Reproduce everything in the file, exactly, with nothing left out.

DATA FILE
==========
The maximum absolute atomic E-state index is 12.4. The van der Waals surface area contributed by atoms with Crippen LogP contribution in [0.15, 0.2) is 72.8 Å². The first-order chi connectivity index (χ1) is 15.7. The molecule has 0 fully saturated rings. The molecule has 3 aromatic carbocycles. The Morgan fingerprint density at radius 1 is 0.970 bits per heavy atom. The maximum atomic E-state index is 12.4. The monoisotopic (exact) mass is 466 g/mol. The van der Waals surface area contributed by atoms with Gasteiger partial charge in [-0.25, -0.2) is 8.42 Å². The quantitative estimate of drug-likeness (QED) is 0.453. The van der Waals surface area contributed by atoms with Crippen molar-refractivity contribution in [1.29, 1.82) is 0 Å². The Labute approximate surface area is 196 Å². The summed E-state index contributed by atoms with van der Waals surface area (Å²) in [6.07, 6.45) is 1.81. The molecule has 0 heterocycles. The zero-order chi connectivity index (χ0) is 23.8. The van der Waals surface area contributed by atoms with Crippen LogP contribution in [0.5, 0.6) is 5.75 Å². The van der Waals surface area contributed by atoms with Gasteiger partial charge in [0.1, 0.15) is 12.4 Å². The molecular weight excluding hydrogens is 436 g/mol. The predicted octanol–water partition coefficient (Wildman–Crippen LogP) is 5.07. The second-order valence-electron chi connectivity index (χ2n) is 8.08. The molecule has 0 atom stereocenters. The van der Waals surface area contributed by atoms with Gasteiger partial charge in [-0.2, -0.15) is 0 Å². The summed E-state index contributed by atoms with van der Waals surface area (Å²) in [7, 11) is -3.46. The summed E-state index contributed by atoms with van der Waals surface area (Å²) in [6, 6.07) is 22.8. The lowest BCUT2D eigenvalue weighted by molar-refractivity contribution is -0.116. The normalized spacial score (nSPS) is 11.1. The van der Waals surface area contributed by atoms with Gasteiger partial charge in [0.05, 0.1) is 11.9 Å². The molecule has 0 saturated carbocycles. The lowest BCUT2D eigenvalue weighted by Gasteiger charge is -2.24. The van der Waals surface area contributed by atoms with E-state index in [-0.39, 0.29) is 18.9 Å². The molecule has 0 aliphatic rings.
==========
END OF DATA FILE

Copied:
The maximum absolute atomic E-state index is 12.4. The van der Waals surface area contributed by atoms with Crippen LogP contribution in [0.15, 0.2) is 72.8 Å². The first-order chi connectivity index (χ1) is 15.7. The molecule has 0 fully saturated rings. The molecule has 3 aromatic carbocycles. The Morgan fingerprint density at radius 1 is 0.970 bits per heavy atom. The maximum atomic E-state index is 12.4. The monoisotopic (exact) mass is 466 g/mol. The van der Waals surface area contributed by atoms with Gasteiger partial charge in [-0.25, -0.2) is 8.42 Å². The quantitative estimate of drug-likeness (QED) is 0.453. The van der Waals surface area contributed by atoms with Crippen molar-refractivity contribution in [1.29, 1.82) is 0 Å². The Labute approximate surface area is 196 Å². The summed E-state index contributed by atoms with van der Waals surface area (Å²) in [6.07, 6.45) is 1.81. The molecule has 0 heterocycles. The zero-order chi connectivity index (χ0) is 23.8. The van der Waals surface area contributed by atoms with Crippen LogP contribution in [0.5, 0.6) is 5.75 Å². The van der Waals surface area contributed by atoms with Gasteiger partial charge in [0.1, 0.15) is 12.4 Å². The molecular weight excluding hydrogens is 436 g/mol. The predicted octanol–water partition coefficient (Wildman–Crippen LogP) is 5.07. The second-order valence-electron chi connectivity index (χ2n) is 8.08. The molecule has 0 atom stereocenters. The van der Waals surface area contributed by atoms with Gasteiger partial charge in [-0.2, -0.15) is 0 Å². The summed E-state index contributed by atoms with van der Waals surface area (Å²) in [7, 11) is -3.46. The summed E-state index contributed by atoms with van der Waals surface area (Å²) in [6, 6.07) is 22.8. The lowest BCUT2D eigenvalue weighted by molar-refractivity contribution is -0.116. The normalized spacial score (nSPS) is 11.1. The van der Waals surface area contributed by atoms with Gasteiger partial charge in [0.05, 0.1) is 11.9 Å². The molecule has 0 saturated carbocycles. The lowest BCUT2D eigenvalue weighted by Gasteiger charge is -2.24. The van der Waals surface area contributed by atoms with E-state index in [-0.39, 0.29) is 18.9 Å². The molecule has 0 aliphatic rings.